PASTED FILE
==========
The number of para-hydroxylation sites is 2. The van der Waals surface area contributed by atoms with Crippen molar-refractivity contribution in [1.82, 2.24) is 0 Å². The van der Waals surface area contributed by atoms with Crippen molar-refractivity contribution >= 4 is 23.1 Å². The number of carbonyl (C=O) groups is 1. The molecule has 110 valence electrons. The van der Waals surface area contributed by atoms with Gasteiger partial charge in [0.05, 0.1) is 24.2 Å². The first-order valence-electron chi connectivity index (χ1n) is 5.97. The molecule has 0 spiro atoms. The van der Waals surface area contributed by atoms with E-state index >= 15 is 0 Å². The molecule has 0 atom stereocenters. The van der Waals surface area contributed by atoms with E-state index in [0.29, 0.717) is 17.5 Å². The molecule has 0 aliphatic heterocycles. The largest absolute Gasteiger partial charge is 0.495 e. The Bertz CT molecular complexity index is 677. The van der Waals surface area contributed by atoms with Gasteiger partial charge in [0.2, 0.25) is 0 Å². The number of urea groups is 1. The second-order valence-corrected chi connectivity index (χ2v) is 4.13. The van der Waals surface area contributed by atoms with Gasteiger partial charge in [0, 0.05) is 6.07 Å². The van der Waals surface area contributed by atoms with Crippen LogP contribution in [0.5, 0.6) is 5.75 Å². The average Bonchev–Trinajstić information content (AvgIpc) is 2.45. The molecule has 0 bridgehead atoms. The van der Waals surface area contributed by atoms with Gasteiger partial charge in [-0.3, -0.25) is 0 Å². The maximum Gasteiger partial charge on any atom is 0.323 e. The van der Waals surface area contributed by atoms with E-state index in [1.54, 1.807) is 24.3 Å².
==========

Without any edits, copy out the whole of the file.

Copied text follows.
The number of para-hydroxylation sites is 2. The van der Waals surface area contributed by atoms with Crippen molar-refractivity contribution in [1.82, 2.24) is 0 Å². The van der Waals surface area contributed by atoms with Crippen molar-refractivity contribution >= 4 is 23.1 Å². The number of carbonyl (C=O) groups is 1. The molecule has 110 valence electrons. The van der Waals surface area contributed by atoms with Gasteiger partial charge in [0.05, 0.1) is 24.2 Å². The first-order valence-electron chi connectivity index (χ1n) is 5.97. The molecule has 0 spiro atoms. The van der Waals surface area contributed by atoms with E-state index >= 15 is 0 Å². The molecule has 0 atom stereocenters. The van der Waals surface area contributed by atoms with E-state index in [0.29, 0.717) is 17.5 Å². The molecule has 0 aliphatic heterocycles. The largest absolute Gasteiger partial charge is 0.495 e. The Bertz CT molecular complexity index is 677. The van der Waals surface area contributed by atoms with Gasteiger partial charge in [0.2, 0.25) is 0 Å². The number of urea groups is 1. The second-order valence-corrected chi connectivity index (χ2v) is 4.13. The van der Waals surface area contributed by atoms with Gasteiger partial charge in [0, 0.05) is 6.07 Å². The van der Waals surface area contributed by atoms with Crippen LogP contribution in [0.5, 0.6) is 5.75 Å². The average Bonchev–Trinajstić information content (AvgIpc) is 2.45. The molecule has 0 bridgehead atoms. The van der Waals surface area contributed by atoms with Gasteiger partial charge in [-0.3, -0.25) is 0 Å². The maximum Gasteiger partial charge on any atom is 0.323 e. The van der Waals surface area contributed by atoms with E-state index in [1.54, 1.807) is 24.3 Å².